Farming the Sahara

No one ever said making the desert bloom was easy. In another excellent article in its Food Chain series, the New York Times reports on the dismal future for farming in a Mideast that’s going to have a lot more people and a lot less water. Here’s the statistical rub:

The population of the region has more than quadrupled since 1950, to 364 million, and is expected to reach nearly 600 million by 2050. By that time, the amount of fresh water available for each person, already scarce, will be cut in half, and declining resources could inflame political tensions further.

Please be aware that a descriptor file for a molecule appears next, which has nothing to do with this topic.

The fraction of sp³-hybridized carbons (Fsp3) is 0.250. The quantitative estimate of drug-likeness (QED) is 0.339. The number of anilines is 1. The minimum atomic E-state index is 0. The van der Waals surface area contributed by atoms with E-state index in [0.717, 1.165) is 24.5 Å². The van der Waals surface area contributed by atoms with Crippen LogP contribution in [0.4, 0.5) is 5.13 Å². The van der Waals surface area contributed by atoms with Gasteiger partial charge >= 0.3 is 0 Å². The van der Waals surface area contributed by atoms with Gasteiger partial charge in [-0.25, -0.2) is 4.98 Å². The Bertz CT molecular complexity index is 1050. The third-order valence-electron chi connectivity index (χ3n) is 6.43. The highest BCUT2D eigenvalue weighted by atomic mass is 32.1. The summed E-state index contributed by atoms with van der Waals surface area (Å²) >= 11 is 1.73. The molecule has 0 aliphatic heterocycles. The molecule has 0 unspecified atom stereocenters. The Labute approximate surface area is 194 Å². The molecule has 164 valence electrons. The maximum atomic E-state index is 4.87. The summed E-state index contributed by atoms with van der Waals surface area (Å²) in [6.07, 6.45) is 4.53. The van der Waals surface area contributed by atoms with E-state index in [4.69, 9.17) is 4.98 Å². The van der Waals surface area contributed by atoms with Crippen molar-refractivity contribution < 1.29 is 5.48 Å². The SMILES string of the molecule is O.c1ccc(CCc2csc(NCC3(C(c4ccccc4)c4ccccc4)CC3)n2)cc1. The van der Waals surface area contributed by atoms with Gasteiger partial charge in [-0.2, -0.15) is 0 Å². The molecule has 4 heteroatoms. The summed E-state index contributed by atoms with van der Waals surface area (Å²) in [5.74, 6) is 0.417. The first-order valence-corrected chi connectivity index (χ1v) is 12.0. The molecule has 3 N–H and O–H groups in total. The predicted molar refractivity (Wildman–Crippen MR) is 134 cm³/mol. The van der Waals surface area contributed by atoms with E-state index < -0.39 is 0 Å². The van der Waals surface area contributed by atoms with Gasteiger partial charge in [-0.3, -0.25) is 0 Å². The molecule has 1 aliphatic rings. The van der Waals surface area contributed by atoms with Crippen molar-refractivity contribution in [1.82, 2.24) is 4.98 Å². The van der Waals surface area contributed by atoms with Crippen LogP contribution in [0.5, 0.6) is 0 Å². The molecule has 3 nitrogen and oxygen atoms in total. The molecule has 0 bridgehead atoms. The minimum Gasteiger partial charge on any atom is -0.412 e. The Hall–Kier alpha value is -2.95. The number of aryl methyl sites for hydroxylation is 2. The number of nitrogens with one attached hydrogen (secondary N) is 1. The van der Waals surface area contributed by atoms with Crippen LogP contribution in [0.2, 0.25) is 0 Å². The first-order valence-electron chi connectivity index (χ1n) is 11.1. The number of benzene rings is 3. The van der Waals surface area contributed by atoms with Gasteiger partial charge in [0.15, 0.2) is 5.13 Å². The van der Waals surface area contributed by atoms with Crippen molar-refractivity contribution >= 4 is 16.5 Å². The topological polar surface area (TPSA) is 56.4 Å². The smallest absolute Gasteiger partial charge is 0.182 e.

There just isn’t enough nondesert land: In Egypt, add the farms and the cities together and that’s still only 4 percent of the country. Wealthy nations like Saudi Arabia are already looking “for farmland in fertile but politically unstable countries like Pakistan and Sudan, with the goal of growing crops to be shipped home.” In the meantime, every drop of water is precious: Israel is where drip irrigation was invented, and the country now requires many farmers to water their crops with recycled, treated sewer water.

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